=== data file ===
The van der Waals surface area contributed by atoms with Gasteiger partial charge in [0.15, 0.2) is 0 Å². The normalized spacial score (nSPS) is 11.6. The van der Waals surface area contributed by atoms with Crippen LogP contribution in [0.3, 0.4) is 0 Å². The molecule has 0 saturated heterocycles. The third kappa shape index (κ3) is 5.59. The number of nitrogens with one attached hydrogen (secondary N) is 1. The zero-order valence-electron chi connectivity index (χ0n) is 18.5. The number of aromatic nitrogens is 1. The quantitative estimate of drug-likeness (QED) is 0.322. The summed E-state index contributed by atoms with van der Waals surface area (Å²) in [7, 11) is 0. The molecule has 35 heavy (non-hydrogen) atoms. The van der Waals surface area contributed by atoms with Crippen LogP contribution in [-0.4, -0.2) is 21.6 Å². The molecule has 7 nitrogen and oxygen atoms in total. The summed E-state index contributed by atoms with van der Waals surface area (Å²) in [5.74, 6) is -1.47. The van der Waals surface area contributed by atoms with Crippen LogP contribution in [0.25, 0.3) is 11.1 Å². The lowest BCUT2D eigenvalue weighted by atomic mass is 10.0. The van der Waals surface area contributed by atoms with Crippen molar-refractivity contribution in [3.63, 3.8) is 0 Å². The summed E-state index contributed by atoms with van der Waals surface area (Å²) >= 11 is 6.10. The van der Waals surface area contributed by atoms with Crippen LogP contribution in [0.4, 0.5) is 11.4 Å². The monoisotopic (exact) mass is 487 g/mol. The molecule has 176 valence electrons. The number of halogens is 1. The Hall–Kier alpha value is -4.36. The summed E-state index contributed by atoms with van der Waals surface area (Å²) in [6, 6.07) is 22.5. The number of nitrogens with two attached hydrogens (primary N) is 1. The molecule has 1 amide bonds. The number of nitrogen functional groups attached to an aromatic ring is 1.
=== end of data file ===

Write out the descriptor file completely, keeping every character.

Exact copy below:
The van der Waals surface area contributed by atoms with Gasteiger partial charge in [0.15, 0.2) is 0 Å². The normalized spacial score (nSPS) is 11.6. The van der Waals surface area contributed by atoms with Crippen LogP contribution in [0.3, 0.4) is 0 Å². The molecule has 0 saturated heterocycles. The third kappa shape index (κ3) is 5.59. The number of nitrogens with one attached hydrogen (secondary N) is 1. The zero-order valence-electron chi connectivity index (χ0n) is 18.5. The number of aromatic nitrogens is 1. The quantitative estimate of drug-likeness (QED) is 0.322. The summed E-state index contributed by atoms with van der Waals surface area (Å²) in [7, 11) is 0. The molecule has 35 heavy (non-hydrogen) atoms. The van der Waals surface area contributed by atoms with Crippen LogP contribution in [-0.4, -0.2) is 21.6 Å². The molecule has 7 nitrogen and oxygen atoms in total. The summed E-state index contributed by atoms with van der Waals surface area (Å²) in [5.74, 6) is -1.47. The van der Waals surface area contributed by atoms with Crippen LogP contribution in [0.25, 0.3) is 11.1 Å². The lowest BCUT2D eigenvalue weighted by atomic mass is 10.0. The van der Waals surface area contributed by atoms with Crippen molar-refractivity contribution in [3.63, 3.8) is 0 Å². The summed E-state index contributed by atoms with van der Waals surface area (Å²) >= 11 is 6.10. The van der Waals surface area contributed by atoms with Crippen LogP contribution in [0.4, 0.5) is 11.4 Å². The monoisotopic (exact) mass is 487 g/mol. The molecule has 176 valence electrons. The number of halogens is 1. The Hall–Kier alpha value is -4.36. The summed E-state index contributed by atoms with van der Waals surface area (Å²) in [6, 6.07) is 22.5. The number of nitrogens with two attached hydrogens (primary N) is 1. The molecule has 1 amide bonds. The number of nitrogen functional groups attached to an aromatic ring is 1.